DO NOT TRY ocean swimming just anywhere in Iceland as waves can be EXTREMELY STRONG and it can be VERY DANGEROUS!

Nonetheless, by trying this experience in Nathólsvík, you get to enjoy your viking experience AND then award yourself by with a dip in a warm geothermal pool! Oh, and Nauthólsvík also sells coffee and snacks to warm you up after the adventure! Not bad, not bad at all!

I invite you to have a look! https://nautholsvik.is/en/

Þorrablót – Midwinter Festival

Posted on Categories Culture, Culture, heritage, Iceland, TraditionTags , , , ,

Hip Hip Hooray-it’s midwinter in Iceland which means only one thing..it’s celebration time again!

According to the old Icelandic calendar which was developed in the 10th century, the fourth month of winter (mid January to mid February) is called Þorrinn (Thorrinn).  The word is most likely derived from Thor, the thunder god from the Norse mythology or from the Norwegian king Thorri Snærsson.
The old Icelandic calendar is not in use anymore but some Icelandic holidays and annual feasts are still calculated from it.

 

Þorrablót (Thorrafeast)

In pagan Iceland Þorrablót was a midwinter sacrifice, held to honor the Nordic gods, however with the Christianisation of Iceland the sacrificial festival was banned. Then in the 19th century, when Icelanders gained religious freedom, Þorrablót festival was brought back but without the sacrifices. This midwinter festival is still a popular tradition in Iceland today and is a feast where locals get together and celebrate their heritage by singing, dancing and eating traditional viking food and of course lots of drinking because, how else should we keep warm during these cold winter days?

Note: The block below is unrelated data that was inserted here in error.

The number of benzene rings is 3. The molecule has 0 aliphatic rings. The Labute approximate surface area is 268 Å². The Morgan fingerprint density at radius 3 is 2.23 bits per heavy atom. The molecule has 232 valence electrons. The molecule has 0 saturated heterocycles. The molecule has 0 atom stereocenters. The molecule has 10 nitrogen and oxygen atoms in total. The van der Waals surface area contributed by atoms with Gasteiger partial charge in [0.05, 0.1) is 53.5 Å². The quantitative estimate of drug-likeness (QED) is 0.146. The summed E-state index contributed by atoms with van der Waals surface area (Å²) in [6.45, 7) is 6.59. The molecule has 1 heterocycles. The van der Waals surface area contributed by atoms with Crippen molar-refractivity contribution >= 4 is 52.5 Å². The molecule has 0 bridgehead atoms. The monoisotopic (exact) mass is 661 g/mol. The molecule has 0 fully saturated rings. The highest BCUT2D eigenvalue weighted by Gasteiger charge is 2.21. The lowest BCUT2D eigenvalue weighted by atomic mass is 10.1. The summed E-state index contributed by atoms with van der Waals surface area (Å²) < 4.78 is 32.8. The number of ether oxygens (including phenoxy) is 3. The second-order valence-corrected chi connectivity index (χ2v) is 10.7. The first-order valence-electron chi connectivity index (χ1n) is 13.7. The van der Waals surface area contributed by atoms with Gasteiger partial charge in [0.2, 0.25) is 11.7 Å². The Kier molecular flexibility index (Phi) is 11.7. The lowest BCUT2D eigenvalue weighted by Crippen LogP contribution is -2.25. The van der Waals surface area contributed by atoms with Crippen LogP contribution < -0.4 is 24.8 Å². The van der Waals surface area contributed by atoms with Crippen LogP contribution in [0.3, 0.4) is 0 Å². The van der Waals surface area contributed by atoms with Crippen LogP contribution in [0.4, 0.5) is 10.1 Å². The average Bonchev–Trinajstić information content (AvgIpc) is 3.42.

The food, often served in wooden trays, consists of uncommon delicacies, like boiled sheep’s head, rams balls, blood and liver sausages, fermented shark, traditional herring and more.  All this is often washed down with an strong Icelandic schnapps made out of potato and caraway called Brennivín, also known as Black Death.

Assuming your mouth is starting to water, most grocery stores sell tasting trays during the month of Þorri.  And you can also find some Þorra inspired menu items at some local restaurants. Last but not least, the local breweries also take advantage of these festivities to create a selection of seasonal Þorri beers! You can find them in the Vínbúðin stores, our state-owned liquor shops.

Bóndadagur (Farmers Day)

The first day of Þorrinn is called Bóndadagur (Farmers Day) and this year Bóndadagur is on Friday January 25th. On this day it is customary that the wives and girlfriends are especially attentive to their men.

So ladies, why not make your man feel like a viking for the night by treating him to the Old Iceland menu at Ísafold Restaurant, a three course menu that showcases the best of Icelandic traditional cuisine with a modern twist (don’t worry there is no rotten shark on the menu).  And if your man is a whisky fan, you can end the evening with the whisky flights tasting which consists of three different types of exquisite whiskeys on a specially designed tray.